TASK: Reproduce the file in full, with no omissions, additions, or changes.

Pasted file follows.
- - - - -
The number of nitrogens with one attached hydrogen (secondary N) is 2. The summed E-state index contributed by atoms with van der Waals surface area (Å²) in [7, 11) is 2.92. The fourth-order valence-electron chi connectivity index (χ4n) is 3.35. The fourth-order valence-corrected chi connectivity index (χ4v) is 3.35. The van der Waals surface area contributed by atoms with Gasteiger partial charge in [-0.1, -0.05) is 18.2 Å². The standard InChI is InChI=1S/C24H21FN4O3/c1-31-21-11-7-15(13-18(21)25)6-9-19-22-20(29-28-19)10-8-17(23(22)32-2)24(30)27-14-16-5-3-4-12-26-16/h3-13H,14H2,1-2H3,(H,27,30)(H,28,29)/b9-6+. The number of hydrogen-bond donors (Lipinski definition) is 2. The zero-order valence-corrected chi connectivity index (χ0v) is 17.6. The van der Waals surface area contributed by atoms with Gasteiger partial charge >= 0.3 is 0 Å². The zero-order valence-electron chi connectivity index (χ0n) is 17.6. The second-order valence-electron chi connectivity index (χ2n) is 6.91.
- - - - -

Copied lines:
The number of nitrogens with one attached hydrogen (secondary N) is 2. The summed E-state index contributed by atoms with van der Waals surface area (Å²) in [7, 11) is 2.92. The fourth-order valence-electron chi connectivity index (χ4n) is 3.35. The fourth-order valence-corrected chi connectivity index (χ4v) is 3.35. The van der Waals surface area contributed by atoms with Gasteiger partial charge in [-0.1, -0.05) is 18.2 Å². The standard InChI is InChI=1S/C24H21FN4O3/c1-31-21-11-7-15(13-18(21)25)6-9-19-22-20(29-28-19)10-8-17(23(22)32-2)24(30)27-14-16-5-3-4-12-26-16/h3-13H,14H2,1-2H3,(H,27,30)(H,28,29)/b9-6+. The number of hydrogen-bond donors (Lipinski definition) is 2. The zero-order valence-corrected chi connectivity index (χ0v) is 17.6. The van der Waals surface area contributed by atoms with Gasteiger partial charge >= 0.3 is 0 Å². The zero-order valence-electron chi connectivity index (χ0n) is 17.6. The second-order valence-electron chi connectivity index (χ2n) is 6.91.